Firstly, we need to have clear evidence as to the extent of the problem. I would call on AHPRA as the registration body to release statistical figures about the number of student registrations, just as they have done for registered and enrolled nurses. With that information we can clearly see how many students we have in nursing programs in Australia. Additionally, I would call on AHPRA to include a statistical figure on the number of overseas-trained nurses registered in Australia. As they are the governing body and provide the certification that overseas nurses are able to work in this country they would be able to provide figures as-such.

Secondly I would suggest the Department of Health re-visit their strategy paper on nursing retention and recruitment. This report is from 2013 and stated the nursing workforce was only adequate until 2016. If the government does care about the potential nursing workforce into the future reviewing their strategies and making a future policy framework would be necessary. It would also be helpful for the Council of Australian Governments to convene on this issue as they are the primary employer of a large number of nurses through the public health hospital system.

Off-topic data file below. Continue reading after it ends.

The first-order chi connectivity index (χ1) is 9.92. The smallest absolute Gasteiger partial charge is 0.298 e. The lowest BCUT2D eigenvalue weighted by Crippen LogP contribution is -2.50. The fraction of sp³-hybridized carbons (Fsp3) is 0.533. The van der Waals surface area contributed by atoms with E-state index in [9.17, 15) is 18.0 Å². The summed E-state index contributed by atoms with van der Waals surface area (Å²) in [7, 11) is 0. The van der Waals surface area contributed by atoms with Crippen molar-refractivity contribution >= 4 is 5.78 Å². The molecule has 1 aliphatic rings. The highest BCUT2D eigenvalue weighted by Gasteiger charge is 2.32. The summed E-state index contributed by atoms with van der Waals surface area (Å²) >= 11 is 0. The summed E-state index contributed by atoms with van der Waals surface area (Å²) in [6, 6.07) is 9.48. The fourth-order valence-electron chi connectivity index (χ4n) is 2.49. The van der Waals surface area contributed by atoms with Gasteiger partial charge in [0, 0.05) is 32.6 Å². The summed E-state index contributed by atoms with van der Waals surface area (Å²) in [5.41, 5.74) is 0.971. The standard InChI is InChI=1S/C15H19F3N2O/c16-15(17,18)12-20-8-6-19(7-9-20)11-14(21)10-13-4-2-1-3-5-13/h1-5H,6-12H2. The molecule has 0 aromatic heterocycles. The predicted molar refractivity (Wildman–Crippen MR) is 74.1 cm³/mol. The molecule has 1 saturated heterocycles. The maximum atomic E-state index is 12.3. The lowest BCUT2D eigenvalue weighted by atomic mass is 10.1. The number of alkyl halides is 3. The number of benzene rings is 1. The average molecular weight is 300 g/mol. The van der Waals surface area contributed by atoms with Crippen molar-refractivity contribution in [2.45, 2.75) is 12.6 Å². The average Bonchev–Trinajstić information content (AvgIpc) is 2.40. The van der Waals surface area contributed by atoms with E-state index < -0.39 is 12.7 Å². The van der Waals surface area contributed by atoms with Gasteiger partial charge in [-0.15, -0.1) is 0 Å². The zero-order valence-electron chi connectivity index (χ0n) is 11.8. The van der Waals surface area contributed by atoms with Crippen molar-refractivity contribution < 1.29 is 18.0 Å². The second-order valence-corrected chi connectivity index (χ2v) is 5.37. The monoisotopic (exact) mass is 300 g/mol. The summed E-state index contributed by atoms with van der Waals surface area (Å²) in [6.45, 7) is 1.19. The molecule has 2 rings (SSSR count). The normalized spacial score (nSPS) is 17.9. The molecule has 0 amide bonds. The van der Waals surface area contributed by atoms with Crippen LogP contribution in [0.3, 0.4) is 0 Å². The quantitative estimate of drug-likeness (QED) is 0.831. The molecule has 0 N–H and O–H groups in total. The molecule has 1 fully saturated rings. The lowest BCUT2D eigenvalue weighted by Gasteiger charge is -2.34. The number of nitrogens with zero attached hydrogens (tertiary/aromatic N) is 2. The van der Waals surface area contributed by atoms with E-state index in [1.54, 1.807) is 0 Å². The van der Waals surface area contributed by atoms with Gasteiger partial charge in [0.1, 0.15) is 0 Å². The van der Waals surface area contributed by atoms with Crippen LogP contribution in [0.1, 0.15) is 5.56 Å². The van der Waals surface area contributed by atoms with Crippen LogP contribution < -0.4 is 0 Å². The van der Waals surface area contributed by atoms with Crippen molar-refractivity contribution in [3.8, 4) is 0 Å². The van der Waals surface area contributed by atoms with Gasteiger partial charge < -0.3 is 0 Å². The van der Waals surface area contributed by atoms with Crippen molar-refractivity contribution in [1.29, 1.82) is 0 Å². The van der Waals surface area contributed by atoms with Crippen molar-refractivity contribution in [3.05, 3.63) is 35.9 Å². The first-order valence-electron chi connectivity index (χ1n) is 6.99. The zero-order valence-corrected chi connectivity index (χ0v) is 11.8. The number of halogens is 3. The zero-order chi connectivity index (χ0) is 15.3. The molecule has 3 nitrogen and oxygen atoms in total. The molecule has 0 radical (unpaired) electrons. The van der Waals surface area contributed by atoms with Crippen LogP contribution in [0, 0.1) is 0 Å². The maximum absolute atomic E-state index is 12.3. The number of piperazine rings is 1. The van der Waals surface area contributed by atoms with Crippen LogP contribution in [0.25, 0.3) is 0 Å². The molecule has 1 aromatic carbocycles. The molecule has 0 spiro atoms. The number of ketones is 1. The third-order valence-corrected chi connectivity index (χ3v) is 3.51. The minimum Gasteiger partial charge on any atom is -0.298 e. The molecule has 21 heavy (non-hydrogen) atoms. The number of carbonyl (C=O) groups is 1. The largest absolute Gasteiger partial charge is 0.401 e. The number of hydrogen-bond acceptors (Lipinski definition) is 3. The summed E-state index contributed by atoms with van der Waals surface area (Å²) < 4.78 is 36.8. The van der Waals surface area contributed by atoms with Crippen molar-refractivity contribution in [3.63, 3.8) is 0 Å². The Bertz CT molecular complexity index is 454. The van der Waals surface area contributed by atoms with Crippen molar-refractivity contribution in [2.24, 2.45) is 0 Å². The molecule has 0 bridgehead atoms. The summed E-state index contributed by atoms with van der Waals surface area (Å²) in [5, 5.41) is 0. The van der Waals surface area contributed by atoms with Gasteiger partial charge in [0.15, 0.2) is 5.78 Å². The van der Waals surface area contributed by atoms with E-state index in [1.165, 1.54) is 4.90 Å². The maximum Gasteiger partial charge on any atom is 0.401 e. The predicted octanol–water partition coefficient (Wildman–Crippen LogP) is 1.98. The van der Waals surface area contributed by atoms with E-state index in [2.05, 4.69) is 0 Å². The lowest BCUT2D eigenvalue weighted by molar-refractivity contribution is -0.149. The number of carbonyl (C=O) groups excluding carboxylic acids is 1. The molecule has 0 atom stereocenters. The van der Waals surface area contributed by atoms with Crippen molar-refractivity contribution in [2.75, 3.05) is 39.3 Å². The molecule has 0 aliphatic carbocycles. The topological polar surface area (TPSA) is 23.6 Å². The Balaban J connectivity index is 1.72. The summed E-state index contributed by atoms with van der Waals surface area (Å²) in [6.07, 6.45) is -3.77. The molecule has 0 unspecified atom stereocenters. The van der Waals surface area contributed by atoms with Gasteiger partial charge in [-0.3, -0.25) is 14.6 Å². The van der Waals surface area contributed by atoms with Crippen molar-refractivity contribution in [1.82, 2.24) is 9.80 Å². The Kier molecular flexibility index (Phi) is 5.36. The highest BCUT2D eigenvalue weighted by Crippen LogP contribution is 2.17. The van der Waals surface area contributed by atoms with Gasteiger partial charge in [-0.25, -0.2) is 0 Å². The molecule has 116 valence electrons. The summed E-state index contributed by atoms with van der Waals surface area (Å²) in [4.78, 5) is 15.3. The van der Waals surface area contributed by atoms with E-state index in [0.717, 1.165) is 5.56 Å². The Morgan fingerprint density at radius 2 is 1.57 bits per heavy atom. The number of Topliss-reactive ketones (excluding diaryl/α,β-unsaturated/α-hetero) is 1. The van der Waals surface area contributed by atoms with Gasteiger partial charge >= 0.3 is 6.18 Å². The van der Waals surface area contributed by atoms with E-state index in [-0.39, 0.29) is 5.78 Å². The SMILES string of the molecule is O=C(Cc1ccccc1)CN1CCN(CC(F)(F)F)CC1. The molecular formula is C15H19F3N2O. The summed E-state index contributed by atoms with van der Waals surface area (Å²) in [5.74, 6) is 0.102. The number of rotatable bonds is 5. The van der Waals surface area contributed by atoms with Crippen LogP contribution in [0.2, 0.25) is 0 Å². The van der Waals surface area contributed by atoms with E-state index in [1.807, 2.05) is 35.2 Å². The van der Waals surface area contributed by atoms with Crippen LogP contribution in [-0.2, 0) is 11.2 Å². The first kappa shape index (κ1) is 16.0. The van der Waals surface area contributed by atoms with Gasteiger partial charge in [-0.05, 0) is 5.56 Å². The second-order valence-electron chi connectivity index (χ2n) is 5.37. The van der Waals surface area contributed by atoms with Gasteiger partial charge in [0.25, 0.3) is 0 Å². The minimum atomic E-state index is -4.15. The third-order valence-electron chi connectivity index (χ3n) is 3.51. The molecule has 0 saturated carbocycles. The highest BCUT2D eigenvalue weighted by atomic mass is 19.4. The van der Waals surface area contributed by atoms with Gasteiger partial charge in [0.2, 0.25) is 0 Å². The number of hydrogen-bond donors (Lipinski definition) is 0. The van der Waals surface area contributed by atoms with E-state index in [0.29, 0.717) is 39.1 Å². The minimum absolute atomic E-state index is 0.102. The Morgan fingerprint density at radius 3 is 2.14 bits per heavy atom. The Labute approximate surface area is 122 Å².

Without adequate statistical data there can be no informative discussion regarding the debate over new graduate nurses in Australia. One thing is certain, without adequate places for these energetic and qualified nurses to go the profession will continue to struggle in providing adequate healthcare to the increasing ageing population of Australia. Policy makers and statisticians need to act now in preventing a healthcare crisis in the future.

References

AHPRA: Student registration-  https://www.ahpra.gov.au/Registration/Student-Registrations.aspx

Advantech: Industry 4.0: It’s happening – Nurses are replaced by Robots- http://www.advantech.com/machine-automation/industry%20focus/206d0919-7a6f-4c80-9caa-cdfd662bd712/

The Australian: Coroner blames hospital for death- http://www.theaustralian.com.au/archive/news/coroner-blames-hospital-for-death/news-story/3d9318ea30f206211774e7931bd6526e

Sydney Morning Herald: Healthcare is a booming industry and Australia is in the box seat-  http://www.smh.com.au/comment/the-care-boom-20160928-grqqzv.html

Sydney Morning Herald: With an ageing population is healthcare sustainable?-  http://www.smh.com.au/comment/with-an-ageing-population-is-healthcare-sustainable-20160319-gnm98t.html